Reguly tilts at the wrong windmill
The Globe & Mail’s star columnist on all things business and Torstar, Eric Reguly, turned his sights onto Canada’s wind power industry earlier today. And concluded in a few dozen words that the death of water-based turbine projects was somehow a harbinger of bad tidings for the entire Ontario wind power industry.
Mr. Reguly is right to say that nuclear power and coal-fired plants are more constant and reliable than a breath of air over the hills of Sherburne, Ontario at the right time of day/year. And he’s also right to point out that some think wind turbines are eyesores (even the environmentalist Kennedy’s are trying to stop windfarms in Cape Cod), but the NIMBY issue will always prevail when it comes to power generation; whether it be the construction of a coal-fired electric generating station, a nuke station, a natural gas-fired power plant or a wind farm.
We have spent several months looking at the wind industry from an investor’s standpoint, and we like what we see. Our investment in Ventus Energy is tangible proof. No input costs, no concern about loss of near term demand, no risk of your employees all quitting one day and setting up shop at a competitor, no risk of patent trolls.
By virtue of the limitations placed on it by Mother Nature, wind cannot become the dominant provider of electricity in North America for generations, if ever. But unlike other alternative energy schemes (corn-based or cellulose-based ethanol), wind will succeed as part of our midterm energy strategy solely because it works, is safe and affordable. It doesn’t consume our food supply, and it doesn’t consume as much energy to make it as it obstenisbly saves.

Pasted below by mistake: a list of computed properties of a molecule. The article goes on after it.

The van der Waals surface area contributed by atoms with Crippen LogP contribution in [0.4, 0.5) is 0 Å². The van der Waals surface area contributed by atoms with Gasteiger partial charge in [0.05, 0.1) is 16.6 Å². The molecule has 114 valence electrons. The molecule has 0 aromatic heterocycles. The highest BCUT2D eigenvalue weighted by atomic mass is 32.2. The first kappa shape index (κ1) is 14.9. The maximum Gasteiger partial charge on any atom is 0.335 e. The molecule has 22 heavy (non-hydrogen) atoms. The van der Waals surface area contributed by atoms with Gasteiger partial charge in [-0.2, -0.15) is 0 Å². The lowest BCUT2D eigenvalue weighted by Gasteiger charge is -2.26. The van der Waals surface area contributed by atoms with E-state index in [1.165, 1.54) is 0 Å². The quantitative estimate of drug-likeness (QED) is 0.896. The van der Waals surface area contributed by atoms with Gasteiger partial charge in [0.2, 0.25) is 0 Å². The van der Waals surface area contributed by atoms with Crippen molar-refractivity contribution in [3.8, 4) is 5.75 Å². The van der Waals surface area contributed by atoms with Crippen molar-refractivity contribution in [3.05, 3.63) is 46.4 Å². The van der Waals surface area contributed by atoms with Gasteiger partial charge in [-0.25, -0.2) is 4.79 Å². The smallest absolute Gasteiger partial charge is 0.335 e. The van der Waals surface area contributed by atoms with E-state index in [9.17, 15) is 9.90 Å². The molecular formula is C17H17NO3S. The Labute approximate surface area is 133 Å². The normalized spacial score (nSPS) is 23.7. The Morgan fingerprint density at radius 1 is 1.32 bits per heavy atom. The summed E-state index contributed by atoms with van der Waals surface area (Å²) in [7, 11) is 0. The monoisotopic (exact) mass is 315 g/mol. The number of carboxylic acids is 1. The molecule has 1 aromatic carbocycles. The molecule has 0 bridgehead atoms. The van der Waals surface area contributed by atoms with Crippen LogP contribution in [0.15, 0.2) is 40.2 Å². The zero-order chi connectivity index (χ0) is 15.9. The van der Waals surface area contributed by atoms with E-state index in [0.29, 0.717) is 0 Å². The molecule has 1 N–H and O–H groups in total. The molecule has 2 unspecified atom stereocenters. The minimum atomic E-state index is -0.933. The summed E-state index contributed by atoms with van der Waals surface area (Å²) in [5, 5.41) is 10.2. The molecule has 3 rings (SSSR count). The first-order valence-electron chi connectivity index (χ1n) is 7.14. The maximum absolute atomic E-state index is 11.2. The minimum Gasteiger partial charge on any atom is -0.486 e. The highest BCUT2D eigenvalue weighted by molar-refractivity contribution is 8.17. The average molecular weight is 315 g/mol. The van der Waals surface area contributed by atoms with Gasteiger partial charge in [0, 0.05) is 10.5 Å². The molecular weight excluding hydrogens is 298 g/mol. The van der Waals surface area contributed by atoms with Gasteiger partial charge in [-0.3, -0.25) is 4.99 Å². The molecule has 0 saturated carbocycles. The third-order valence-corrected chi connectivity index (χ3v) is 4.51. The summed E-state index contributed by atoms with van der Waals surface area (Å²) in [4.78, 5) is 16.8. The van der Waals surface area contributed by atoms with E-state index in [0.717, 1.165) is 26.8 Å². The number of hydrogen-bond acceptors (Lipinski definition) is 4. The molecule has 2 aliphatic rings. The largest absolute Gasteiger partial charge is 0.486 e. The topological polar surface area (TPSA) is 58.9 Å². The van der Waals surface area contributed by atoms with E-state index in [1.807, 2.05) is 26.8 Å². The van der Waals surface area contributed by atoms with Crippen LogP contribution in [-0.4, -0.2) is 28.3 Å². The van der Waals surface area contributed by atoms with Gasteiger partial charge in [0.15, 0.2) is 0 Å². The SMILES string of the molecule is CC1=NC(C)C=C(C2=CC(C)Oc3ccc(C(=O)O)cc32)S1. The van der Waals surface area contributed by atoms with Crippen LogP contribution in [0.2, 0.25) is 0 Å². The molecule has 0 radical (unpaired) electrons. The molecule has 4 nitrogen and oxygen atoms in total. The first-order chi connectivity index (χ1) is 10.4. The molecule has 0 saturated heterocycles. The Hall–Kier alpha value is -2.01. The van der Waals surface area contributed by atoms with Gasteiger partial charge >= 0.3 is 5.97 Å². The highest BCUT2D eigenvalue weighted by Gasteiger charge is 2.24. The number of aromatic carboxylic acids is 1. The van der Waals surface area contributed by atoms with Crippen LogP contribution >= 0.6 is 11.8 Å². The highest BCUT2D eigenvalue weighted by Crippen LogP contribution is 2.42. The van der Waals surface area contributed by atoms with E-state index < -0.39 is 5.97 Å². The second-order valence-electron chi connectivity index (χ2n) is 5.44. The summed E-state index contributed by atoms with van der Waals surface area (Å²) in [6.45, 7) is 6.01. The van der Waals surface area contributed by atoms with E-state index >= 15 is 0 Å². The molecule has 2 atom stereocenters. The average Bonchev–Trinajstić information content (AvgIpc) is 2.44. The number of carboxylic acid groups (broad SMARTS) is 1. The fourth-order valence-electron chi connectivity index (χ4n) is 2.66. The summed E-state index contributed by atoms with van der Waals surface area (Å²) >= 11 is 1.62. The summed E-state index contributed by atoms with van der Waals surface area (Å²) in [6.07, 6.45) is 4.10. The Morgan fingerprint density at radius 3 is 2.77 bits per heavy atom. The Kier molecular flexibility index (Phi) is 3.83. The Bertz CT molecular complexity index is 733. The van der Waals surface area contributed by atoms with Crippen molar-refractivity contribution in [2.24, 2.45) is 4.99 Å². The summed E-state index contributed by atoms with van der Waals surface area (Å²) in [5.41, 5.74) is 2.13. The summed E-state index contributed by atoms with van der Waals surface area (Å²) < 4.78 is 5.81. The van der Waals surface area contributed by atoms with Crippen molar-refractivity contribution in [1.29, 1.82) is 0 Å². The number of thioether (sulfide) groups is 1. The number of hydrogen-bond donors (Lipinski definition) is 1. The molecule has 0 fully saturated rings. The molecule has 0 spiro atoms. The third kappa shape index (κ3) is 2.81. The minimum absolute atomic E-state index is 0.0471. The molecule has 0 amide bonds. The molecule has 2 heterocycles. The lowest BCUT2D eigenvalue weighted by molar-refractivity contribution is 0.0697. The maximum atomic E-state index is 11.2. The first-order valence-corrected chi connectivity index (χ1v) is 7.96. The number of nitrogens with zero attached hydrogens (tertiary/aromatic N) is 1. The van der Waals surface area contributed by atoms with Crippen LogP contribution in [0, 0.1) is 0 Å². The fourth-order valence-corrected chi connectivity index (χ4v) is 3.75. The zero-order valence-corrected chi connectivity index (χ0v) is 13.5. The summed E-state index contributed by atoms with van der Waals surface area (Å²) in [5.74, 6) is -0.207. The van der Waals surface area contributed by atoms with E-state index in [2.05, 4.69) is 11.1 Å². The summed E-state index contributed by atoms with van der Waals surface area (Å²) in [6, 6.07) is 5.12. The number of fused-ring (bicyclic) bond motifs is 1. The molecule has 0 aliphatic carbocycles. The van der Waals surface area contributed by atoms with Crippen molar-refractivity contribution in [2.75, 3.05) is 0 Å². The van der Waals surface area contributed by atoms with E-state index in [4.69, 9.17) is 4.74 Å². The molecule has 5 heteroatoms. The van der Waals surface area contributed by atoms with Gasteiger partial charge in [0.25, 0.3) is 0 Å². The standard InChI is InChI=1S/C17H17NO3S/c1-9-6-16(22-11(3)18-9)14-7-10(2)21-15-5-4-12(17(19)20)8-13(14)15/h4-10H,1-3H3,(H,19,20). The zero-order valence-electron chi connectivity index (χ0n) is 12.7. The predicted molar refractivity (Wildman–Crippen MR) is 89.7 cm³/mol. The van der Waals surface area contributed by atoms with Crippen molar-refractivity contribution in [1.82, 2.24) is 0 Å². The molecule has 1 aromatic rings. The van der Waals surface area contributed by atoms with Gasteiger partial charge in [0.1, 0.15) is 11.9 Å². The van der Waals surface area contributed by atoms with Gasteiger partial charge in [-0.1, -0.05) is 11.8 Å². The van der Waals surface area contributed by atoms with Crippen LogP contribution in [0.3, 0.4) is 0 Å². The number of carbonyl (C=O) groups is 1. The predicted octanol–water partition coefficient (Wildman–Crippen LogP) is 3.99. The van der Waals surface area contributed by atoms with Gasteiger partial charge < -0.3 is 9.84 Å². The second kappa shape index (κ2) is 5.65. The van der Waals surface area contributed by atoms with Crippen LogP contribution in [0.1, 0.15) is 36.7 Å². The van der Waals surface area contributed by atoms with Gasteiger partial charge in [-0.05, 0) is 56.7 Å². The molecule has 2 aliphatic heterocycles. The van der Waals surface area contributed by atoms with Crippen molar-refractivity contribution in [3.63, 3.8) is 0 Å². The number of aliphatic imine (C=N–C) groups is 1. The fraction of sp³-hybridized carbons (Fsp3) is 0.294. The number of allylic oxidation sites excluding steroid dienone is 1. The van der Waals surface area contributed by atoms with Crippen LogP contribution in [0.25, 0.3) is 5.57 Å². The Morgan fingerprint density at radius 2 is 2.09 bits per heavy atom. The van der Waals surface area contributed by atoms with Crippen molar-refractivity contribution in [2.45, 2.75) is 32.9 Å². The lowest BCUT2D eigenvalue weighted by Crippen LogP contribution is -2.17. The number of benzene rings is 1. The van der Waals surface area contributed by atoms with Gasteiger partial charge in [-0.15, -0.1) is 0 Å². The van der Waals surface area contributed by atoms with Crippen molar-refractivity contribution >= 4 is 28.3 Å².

As for the claim that the wind industry is dead in Ontario, consider this: 865MW of wind power is currently under construction or contracted with power purchase agreements in that Province alone; and 413MW is already built and turning as of today. Even at 30% capacity, that’s more than enough power to keep the lights on in Kitchener-Waterloo, for example, for a year…a meaningful contribution to our energy needs.
Obviously, the turbines don’t turn at all hours of the day and night. But as part of a supply strategy, Ontarians will be delighted that someone out there is working to increase our capacity without risking our health and safety at the same time.
As for Mr. Reguly’s contention that the Ontario wind industry has been put into “limbo”, think again. Once these new projects are completed, there will be 1,278MW wind power capacity as compared to the 19,000MW that Ontario is consuming right now. At a 30% capacity factor, that represents about 2% of our needs in Ontario today.
And I know that, deep down, Mr. Reguly thinks that a 2% marketshare is something to be deeply proud of. After all, that’s about the same marketshare that the Globe & Mail has of Ontario’s daily news media industry across the Province, when you think about all of the places that we get our news: radio, television, broadsheets, tabloids, subway freebies, the internet, etc.
And the Globe’s been around since 1844. Windfarms are still in their infancy.